built around 1850 on Parks Street, still stands.

Australia. John Parkes from Halesowen
in Worcestershire
had been shipped out to Sydney on the Barwell
as a convict in 1798. After a spell
working in the Government dockyards, he secured some land to gather
lumber
along the Cooks river. This area became
known as Parkestown. His son Bill became
a champion bare-knuckle boxer.

“In 1846 Bill Parkes went to England to challenge
Nat Latham. The fight lasted 62 rounds
and only ended when in a clutch they both fell and Bill suffered a
broken arm.”


Sir
Henry Parkes who arrived from
Warwickshire
in 1839 was a larger-than-life
character.
He was according to The Times of London “the most commanding figure in
Australian politics.” With five terms to
his credit, he remains the longest-serving premier of New South
Wales.
And he led the cause for federation and nationhood.

He was married three times
and fathered twelve surviving children.
Following his first wife’s death in 1888 he married his
long-time
mistress Nellie Dixon. The couple already had three children and two
more were
to follow. After Nellie’s untimely
death from cancer in 1895, he then married the family’s housekeeper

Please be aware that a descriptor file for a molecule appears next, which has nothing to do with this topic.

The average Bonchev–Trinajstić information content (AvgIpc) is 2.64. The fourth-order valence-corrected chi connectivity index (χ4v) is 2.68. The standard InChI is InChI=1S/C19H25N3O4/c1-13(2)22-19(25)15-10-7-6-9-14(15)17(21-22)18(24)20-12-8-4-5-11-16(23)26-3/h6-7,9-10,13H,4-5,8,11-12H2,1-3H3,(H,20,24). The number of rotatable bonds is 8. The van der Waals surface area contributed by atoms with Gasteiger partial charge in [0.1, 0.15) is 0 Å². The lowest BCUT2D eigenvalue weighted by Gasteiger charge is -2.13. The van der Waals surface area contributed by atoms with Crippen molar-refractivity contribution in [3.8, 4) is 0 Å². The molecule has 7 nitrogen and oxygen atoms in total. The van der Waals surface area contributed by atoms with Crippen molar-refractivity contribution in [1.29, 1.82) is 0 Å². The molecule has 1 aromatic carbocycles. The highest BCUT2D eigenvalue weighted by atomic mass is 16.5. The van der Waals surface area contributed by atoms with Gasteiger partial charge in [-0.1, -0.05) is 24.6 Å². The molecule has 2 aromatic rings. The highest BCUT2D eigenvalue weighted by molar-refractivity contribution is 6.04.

Julia Lynch
and gave her legal responsibility for his five young children.



Select
Park/Parks/Parkes Miscellany

If you would like to read more, click on the miscellany page for
further stories and accounts:



Select
Park/Parks/Parkes Names

Mungo
Park

was a famous Scottish explorer of the late 18th
century who led two expeditions to find the source of the Niger river
in
Africa.

Sir Henry Parkes

was an Australian politician of the late 19th century who has been
called the
father of Federation.

Gordon Parks

was an American photographer and film director. He
was a pioneer among black filmmakers,
being the first African American to produce and direct major motion
pictures.
Rosa Parks
was an activist in the civil
rights movement, best known for her pivotal role in the Montgomery bus
boycott.

James Park
is
a Korean American tech entrepreneur. He
co-founded and is CEO of Fitbit
.

Select Park/Parks/Parkes Today

  • 35,000 in the UK (most numerous
    in West Midlands)
  • 61,000 in America (most numerous in Texas)
  • 23,000 elsewhere (most numerous in Australia)